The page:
- The use of agrochemicals is another practice in tobacco cultivation that disrupts ecosystems. Tobacco is often grown without rotation with other crops (i.e., as a monocrop), leaving the tobacco plants and soil vulnerable to a variety of pests and diseases. The systematic use of chemicals, such as fertilizers or pesticides, in tobacco plantations, and their discharge into the groundwater disrupts and endangers ecosystems, especially aquatic ones. Tobacco growing not only degrades the quality of water but also contributes to the waste of this limited resource that is vital to sustain life.
- Manufacturing and post-consumption tobacco product disposal generate vast amounts of waste. Estimates suggest that tobacco companies produce more than 2.5 million tons of manufacturing waste, much of which contains nicotine and other dangerous chemicals. Millions of tons of packaging waste, much of it plastic, ends up as litter or helps to overwhelm landfills around the world. Because of the massive consumption of tobacco products, nicotine and tobacco byproducts such as cotinine end up in many solid-waste landfills or dumps. Cigarette butts, which are too often thrown on the ground, are also a major source of pollution. They alone represent 40 percent of the waste retrieved during waste collection campaigns. The main problem is that cigarette butts take years to decompose, and on top of that, they usually end up in our sewers, rivers, or oceans, where they are a major source of water degradation. Cigarette butts can also be the cause of forest fires which each year reduce to ash 300 to 400 million hectares of vegetation around the world. Similarly, the disposal of parts in e-cigarettes such as cartridges that are specifically not reusable or recyclable, are now adding to the waste generated after the consumption of tobacco products.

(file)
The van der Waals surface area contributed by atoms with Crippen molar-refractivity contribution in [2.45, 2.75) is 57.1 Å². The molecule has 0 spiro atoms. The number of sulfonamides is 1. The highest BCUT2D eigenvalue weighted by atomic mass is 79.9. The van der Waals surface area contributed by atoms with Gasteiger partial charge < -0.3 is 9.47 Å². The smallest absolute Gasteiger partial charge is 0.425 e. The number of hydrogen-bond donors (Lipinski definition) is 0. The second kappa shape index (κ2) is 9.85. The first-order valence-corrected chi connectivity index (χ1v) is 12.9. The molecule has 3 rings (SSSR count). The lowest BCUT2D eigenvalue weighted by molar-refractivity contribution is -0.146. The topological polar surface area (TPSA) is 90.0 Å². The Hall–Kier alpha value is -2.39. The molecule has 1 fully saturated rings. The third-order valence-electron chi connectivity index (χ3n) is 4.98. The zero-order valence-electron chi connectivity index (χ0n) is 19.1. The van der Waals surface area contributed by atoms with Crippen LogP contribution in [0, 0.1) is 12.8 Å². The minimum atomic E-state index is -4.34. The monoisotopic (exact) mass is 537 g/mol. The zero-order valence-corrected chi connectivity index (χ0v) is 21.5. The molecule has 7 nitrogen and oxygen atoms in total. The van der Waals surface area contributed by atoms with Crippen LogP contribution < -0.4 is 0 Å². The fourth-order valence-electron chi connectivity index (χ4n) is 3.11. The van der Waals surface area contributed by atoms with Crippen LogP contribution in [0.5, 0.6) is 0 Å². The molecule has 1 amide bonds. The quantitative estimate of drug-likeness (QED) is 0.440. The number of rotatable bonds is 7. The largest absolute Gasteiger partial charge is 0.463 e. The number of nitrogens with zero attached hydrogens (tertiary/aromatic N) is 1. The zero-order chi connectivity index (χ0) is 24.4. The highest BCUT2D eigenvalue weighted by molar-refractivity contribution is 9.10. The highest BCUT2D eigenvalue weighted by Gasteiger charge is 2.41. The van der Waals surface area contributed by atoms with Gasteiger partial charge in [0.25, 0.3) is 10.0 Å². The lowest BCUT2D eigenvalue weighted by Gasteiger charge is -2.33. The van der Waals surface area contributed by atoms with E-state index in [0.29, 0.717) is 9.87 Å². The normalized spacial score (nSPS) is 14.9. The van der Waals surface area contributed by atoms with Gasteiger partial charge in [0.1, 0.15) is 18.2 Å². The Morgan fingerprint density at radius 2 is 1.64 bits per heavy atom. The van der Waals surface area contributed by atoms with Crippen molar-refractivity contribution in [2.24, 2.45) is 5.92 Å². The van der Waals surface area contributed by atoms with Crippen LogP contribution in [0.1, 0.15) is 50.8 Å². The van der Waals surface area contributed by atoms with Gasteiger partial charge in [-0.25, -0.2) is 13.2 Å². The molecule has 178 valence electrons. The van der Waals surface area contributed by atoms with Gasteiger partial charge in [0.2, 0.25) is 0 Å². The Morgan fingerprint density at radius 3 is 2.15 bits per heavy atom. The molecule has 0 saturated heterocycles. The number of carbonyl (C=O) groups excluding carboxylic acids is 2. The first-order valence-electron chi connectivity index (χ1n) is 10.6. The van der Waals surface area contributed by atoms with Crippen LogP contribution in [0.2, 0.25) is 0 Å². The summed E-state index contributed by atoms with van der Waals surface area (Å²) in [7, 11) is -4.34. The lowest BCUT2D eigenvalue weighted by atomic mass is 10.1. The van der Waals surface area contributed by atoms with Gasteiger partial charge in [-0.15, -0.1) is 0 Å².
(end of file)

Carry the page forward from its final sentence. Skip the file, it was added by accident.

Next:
- The growing economic, environmental, human health, and aesthetic risk posed by marine plastic, tobacco products, and other debris impact countries across the world. For example, in my native country, Ecuador, these man-made waste and pollution are becoming a major risk that threatens the Galapagos Islands’ unique fauna and flora, both inland and in the Galapagos Marine Reserve. If not contained and minimized by collective action, marine waste stands to cause irreparable damage to the Galapagos Islands, a World Heritage site, in an ominous way similar to Charles Darwin’s observation in The Voyage of the Beagle, a journal that underpinned his seminal work On the Origin of the Species, when he visited the Galapagos Islands in 1835, with regard to the “havoc” that may be caused by the “introduction of any new beast of pray…before the instincts of the indigenous inhabitants have become adapted to the stranger’s craft or power”
- Tobacco cultivation and manufacturing, as well as tobacco smoke, contribute many toxic substances that are released directly into the environment. Estimates done by researchers at the Imperial College London, indicate that the cultivation of 32.4 metric tons (MT, equal to 1000 kilograms) of green tobacco used for the production of 6.48 MT of dry tobacco in the six trillion cigarettes manufactured worldwide in 2014, contributed almost 84 MT of carbon dioxide (CO2), one of the greenhouse gases responsible for global warming (approximately 0.2 percent of the global total of CO2 emissions). It also contributed 490 000 MT of 1,4-dichlorobenzene (an organic compound), and over 22 billion cubic meters and 21 MT of oil, to water and fossil fuel depletion, respectively. Other estimates reported in a World Health Organization report show that global tobacco smoke contribute to thousands of metric tons of known human carcinogens, other toxicants, and greenhouse gases. Toxic emissions include 3000–6000 metric tons of formaldehyde; 12 000–47 000 metric tons of nicotine; and the three major greenhouse gases found in tobacco smoke – carbon dioxide, methane, and nitrous oxides.
What Can Be Done?